Al-Bashir, head of the National Congress Party [NCP], faces opposition from 14 other presidential candidates running in the election, however larger opposition groups have boycotted the elections, for which there are 11,000 polling stations across the country for 13 million registered voters, complaining that the process is not free and fair.
On Monday the chairman of Sudan's Independent Electoral Commission Mukhtar Al-Assam addressing criticism of the election process, said: "It is free and fair because all candidates are allowed to have their representatives in the polling stations to stay with the ballot boxes until the results are announced."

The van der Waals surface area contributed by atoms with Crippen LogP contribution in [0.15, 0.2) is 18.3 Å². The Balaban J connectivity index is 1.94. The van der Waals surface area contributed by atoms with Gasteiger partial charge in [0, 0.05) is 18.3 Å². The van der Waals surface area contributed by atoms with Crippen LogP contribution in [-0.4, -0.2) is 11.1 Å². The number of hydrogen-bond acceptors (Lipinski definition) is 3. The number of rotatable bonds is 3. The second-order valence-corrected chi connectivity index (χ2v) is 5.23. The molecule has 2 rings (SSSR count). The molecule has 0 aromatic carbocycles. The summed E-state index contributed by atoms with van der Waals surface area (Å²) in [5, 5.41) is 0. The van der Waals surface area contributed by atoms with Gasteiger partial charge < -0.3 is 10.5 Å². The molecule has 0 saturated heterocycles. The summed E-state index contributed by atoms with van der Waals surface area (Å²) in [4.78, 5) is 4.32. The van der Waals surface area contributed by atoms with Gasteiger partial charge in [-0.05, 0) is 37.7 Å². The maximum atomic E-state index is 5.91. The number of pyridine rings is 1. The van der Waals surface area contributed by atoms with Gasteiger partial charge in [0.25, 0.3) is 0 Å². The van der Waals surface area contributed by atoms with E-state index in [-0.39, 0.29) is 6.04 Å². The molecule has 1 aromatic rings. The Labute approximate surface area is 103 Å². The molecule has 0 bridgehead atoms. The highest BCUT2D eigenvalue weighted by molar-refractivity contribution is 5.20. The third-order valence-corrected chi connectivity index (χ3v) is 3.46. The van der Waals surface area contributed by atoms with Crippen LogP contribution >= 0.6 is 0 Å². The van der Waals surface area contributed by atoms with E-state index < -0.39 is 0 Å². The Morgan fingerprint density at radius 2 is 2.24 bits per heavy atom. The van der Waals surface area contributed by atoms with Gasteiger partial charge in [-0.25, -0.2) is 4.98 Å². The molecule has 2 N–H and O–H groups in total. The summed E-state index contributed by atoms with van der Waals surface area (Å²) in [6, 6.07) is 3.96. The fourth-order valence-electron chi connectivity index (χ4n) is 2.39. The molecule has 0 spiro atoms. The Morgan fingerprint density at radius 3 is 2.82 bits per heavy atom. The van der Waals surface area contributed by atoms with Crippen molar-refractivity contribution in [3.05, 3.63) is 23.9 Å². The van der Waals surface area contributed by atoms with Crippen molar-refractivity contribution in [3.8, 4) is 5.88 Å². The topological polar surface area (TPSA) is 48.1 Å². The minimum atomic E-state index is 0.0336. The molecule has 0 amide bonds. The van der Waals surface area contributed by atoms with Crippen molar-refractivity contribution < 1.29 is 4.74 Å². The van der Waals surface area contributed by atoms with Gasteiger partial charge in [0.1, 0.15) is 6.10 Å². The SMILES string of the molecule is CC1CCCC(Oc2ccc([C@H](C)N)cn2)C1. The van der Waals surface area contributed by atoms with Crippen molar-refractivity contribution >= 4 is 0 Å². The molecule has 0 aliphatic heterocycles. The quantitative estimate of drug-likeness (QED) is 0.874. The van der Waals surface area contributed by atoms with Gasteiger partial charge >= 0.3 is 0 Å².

According to Al-Assam, 3,500 candidates representing 45 political parties are competing for 1,300 seats, the final results of which will be announced at the end of the month. The elections are the first since South Sudan declared independence in 2011.
"We are in a region of turmoil, in South Sudan, east, west and north — Boko Haram, al-Shabab, al-Nusra Front and ISIL," said al-Ghandour. "We can’t leave the country without a legitimate government."
On the campaign trail al-Bashir, who is wanted by the International Criminal Court on charges of genocide committed by the Sudanese armed forces in Darfur, has promised the electorate rewards from his administration's recent strengthening of ties with Saudi Arabia, taking military participation in the Saudi-led coalition carrying out strikes on Houthi-controlled targets in Yemen.